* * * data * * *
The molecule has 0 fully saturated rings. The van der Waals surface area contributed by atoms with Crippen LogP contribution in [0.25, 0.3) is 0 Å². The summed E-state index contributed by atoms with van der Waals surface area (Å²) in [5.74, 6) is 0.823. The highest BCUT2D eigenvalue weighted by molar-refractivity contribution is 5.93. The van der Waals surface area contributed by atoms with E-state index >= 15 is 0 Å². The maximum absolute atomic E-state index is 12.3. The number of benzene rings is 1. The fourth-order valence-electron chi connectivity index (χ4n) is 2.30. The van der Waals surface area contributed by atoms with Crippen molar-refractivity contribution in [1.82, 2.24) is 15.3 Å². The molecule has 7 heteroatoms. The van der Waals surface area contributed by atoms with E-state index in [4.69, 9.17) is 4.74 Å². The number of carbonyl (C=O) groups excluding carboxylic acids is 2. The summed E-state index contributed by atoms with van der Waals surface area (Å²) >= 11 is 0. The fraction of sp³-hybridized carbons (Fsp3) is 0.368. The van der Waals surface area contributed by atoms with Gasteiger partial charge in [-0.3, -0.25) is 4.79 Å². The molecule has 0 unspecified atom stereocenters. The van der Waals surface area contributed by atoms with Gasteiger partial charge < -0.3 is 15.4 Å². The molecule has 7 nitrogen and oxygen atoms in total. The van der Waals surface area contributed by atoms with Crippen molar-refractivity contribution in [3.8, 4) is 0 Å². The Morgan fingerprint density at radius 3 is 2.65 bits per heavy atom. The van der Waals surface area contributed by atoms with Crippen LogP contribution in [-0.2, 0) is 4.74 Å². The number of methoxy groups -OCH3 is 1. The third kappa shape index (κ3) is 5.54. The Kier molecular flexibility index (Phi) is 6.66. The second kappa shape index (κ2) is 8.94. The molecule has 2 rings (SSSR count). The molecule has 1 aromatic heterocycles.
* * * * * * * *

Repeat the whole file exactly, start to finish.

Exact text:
The molecule has 0 fully saturated rings. The van der Waals surface area contributed by atoms with Crippen LogP contribution in [0.25, 0.3) is 0 Å². The summed E-state index contributed by atoms with van der Waals surface area (Å²) in [5.74, 6) is 0.823. The highest BCUT2D eigenvalue weighted by molar-refractivity contribution is 5.93. The van der Waals surface area contributed by atoms with E-state index >= 15 is 0 Å². The maximum absolute atomic E-state index is 12.3. The number of benzene rings is 1. The fourth-order valence-electron chi connectivity index (χ4n) is 2.30. The van der Waals surface area contributed by atoms with Crippen molar-refractivity contribution in [1.82, 2.24) is 15.3 Å². The molecule has 7 heteroatoms. The van der Waals surface area contributed by atoms with E-state index in [4.69, 9.17) is 4.74 Å². The number of carbonyl (C=O) groups excluding carboxylic acids is 2. The summed E-state index contributed by atoms with van der Waals surface area (Å²) >= 11 is 0. The fraction of sp³-hybridized carbons (Fsp3) is 0.368. The van der Waals surface area contributed by atoms with Gasteiger partial charge in [-0.3, -0.25) is 4.79 Å². The molecule has 0 unspecified atom stereocenters. The van der Waals surface area contributed by atoms with Gasteiger partial charge < -0.3 is 15.4 Å². The molecule has 7 nitrogen and oxygen atoms in total. The van der Waals surface area contributed by atoms with Crippen molar-refractivity contribution in [3.8, 4) is 0 Å². The Morgan fingerprint density at radius 3 is 2.65 bits per heavy atom. The van der Waals surface area contributed by atoms with Crippen LogP contribution in [-0.2, 0) is 4.74 Å². The number of methoxy groups -OCH3 is 1. The third kappa shape index (κ3) is 5.54. The Kier molecular flexibility index (Phi) is 6.66. The second kappa shape index (κ2) is 8.94. The molecule has 2 rings (SSSR count). The molecule has 1 aromatic heterocycles.